Health Care Reform Facts
Confused? Get the Facts About Health Care Reform!
Health Care Reform Myth #1: Everyone automatically qualifies for subsidies under Health Care Reform. FALSE!
Health Care Reform Fact #1: You may make TOO MUCH or even TOO LITTLE to qualify for health insurance premium subsidies.
Many who enroll in Affordable Care Act insurance will be eligible to receive a federal subsidy to help pay for part of the cost of their health insurance premiums; however not everyone will qualify. In some cases, those who do not qualify for health insurance premium subsidies may have incomes that are too high (above 400% of the federal poverty level). In other cases, those who do not qualify may actually have incomes that are too low (below 100% of the federal poverty level).
The Affordable Care Act (ACA) offers financial assistance in the form of advanced premium tax credits to certain U.S. citizens, and those legally present in the U.S., to help them afford the expense of insurance premiums under The Affordable Care Act. These advanced premium tax credits are only made available to qualified Affordable Care Act insurance applicants whose individual or family incomes are between 100% and 400% of the federal poverty level.
If your income is above 400% of the federal poverty level: If your individual or family income is above 400% of the federal poverty level, you may enroll in Affordable Care Act insurance but will not be eligible for federal subsidy assistance.
If your income is below 100% of the federal poverty level: In most states, those who earn below 100% of the federal poverty level will qualify for coverage under Medicaid, thanks to the newly expanded Medicaid provisions under Health Care Reform. However, not all states, including North Carolina, opted to expand their Medicaid programs.
In those states that did not expand Medicaid, it is possible that some people may earn too much to qualify for Medicaid but too little to qualify for an advanced premium tax credit under Health Care Reform. If you would have been eligible for Medicaid if your state expanded the program, but your state chose not to, you will not be required to pay a penalty if you remain uninsured.
Health Care Reform Myth #2: My employer’s family health plan must meet the Affordable Care Act’s (ACA) guidelines for affordability. FALSE!
Health Care Reform Fact #2: Affordability of job-based coverage is determined by the cost to cover only the employee, NOT a spouse or dependent.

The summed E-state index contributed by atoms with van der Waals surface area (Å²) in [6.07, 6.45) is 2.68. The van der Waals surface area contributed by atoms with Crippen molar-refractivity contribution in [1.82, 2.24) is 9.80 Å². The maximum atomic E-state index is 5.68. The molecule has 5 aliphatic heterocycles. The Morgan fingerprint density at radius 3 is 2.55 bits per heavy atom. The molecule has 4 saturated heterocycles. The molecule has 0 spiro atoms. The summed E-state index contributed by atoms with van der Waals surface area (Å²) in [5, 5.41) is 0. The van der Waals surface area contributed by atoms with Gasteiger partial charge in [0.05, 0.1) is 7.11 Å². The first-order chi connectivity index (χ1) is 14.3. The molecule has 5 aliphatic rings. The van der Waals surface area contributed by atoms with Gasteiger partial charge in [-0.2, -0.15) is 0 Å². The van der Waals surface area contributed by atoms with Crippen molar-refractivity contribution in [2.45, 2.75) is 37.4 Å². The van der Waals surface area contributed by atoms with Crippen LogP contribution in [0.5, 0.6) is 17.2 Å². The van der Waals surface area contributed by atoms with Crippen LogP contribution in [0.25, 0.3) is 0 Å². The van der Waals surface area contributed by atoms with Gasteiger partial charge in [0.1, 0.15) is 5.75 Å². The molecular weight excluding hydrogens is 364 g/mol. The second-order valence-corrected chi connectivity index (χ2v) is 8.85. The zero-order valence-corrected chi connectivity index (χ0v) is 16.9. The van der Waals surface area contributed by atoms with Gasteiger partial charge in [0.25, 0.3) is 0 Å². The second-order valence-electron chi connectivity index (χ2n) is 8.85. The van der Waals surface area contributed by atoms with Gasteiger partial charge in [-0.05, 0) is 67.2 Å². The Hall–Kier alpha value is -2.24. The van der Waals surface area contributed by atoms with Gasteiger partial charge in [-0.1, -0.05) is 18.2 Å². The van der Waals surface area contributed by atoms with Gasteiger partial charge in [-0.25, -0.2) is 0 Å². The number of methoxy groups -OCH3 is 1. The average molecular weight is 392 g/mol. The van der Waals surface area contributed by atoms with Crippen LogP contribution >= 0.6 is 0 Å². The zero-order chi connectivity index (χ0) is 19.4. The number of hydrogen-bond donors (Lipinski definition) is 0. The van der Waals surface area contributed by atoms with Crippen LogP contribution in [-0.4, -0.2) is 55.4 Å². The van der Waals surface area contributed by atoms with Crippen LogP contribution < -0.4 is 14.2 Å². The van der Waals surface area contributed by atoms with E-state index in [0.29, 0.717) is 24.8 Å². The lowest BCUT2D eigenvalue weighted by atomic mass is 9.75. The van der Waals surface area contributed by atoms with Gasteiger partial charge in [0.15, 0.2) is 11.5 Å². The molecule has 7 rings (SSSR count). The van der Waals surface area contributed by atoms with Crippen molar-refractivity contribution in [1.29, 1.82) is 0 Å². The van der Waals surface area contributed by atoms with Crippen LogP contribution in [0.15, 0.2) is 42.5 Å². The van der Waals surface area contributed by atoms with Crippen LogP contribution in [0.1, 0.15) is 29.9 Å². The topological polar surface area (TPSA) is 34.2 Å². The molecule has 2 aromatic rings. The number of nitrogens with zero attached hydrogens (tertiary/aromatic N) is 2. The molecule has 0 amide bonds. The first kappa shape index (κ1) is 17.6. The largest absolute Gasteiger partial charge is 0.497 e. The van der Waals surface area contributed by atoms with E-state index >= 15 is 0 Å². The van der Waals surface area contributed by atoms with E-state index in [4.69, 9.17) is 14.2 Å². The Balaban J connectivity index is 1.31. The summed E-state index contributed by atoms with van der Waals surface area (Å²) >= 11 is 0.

Under the Affordable Care Act (ACA), health insurance provided by an employer must not exceed 8% of the employee’s gross income to be considered affordable. However, this guideline only applies to the cost to cover the employee. If you are married and/or have children, the cost to cover additional family members beyond yourself under your employer’s health plan may exceed 8% of your gross income without violating ACA affordability guidelines.
Health Care Reform Myth #3: If I’m unhappy with my employer’s ACA compliant coverage, I or my family can switch to an Affordable Care Act insurance plan and get subsidies. FALSE!
Health Care Reform Fact #3: If your employer offers health coverage that is compliant with the Affordable Care Act (ACA), you may switch to a plan offered under The Affordable Care Act, but you, your spouse and/or your dependents will NOT qualify for federal health insurance premium subsidies.
If your job-based health insurance is compliant with the Affordable Care Act’s minimum essential benefit and affordability requirements, you will not receive any advanced premium tax credits (federal health insurance premium subsidies) by going through The Affordable Care Act. Likewise, if your employer’s ACA compliant health plan gives you the option to also insure additional family members, your spouse and children will not be eligible for health insurance premium subsidies, as they are deemed to have access to affordable coverage through your employment.
Health Care Reform Myth #4: If I live alone then I am a household of one, regardless of whether I claim dependents on taxes. FALSE!
Health Care Reform Fact #4: For the purposes of Affordable Care Act enrollment, dependents you claim on your tax return are counted in your household size, regardless of whether they live with you.
The federal government uses tax records to define household sizes for Affordable Care Act insurance. Even if a dependent does not live in your household, if you claim them on your tax return, they count towards your household size during the tax year they are claimed. For example, if you and an ex-spouse live apart and alternate the years in which you claim a dependent child, you are considered a household of two during the tax years you claim the child, even if the child is not primarily living with you.